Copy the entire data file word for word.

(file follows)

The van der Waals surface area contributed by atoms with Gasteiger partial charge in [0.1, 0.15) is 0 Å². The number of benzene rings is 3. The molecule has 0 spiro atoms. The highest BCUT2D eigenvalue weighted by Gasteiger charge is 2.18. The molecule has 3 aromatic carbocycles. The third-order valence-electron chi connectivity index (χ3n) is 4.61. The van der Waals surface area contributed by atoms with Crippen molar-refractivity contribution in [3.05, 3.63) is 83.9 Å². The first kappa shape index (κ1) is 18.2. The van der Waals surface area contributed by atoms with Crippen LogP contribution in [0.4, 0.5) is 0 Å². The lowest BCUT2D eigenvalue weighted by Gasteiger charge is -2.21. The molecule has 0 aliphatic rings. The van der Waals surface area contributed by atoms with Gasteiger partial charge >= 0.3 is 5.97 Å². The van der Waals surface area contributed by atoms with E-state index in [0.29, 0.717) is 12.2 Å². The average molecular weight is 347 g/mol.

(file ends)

The van der Waals surface area contributed by atoms with Gasteiger partial charge in [0.1, 0.15) is 0 Å². The number of benzene rings is 3. The molecule has 0 spiro atoms. The highest BCUT2D eigenvalue weighted by Gasteiger charge is 2.18. The molecule has 3 aromatic carbocycles. The third-order valence-electron chi connectivity index (χ3n) is 4.61. The van der Waals surface area contributed by atoms with Crippen molar-refractivity contribution in [3.05, 3.63) is 83.9 Å². The first kappa shape index (κ1) is 18.2. The van der Waals surface area contributed by atoms with Crippen LogP contribution in [0.4, 0.5) is 0 Å². The lowest BCUT2D eigenvalue weighted by Gasteiger charge is -2.21. The molecule has 0 aliphatic rings. The van der Waals surface area contributed by atoms with Gasteiger partial charge >= 0.3 is 5.97 Å². The van der Waals surface area contributed by atoms with E-state index in [0.29, 0.717) is 12.2 Å². The average molecular weight is 347 g/mol.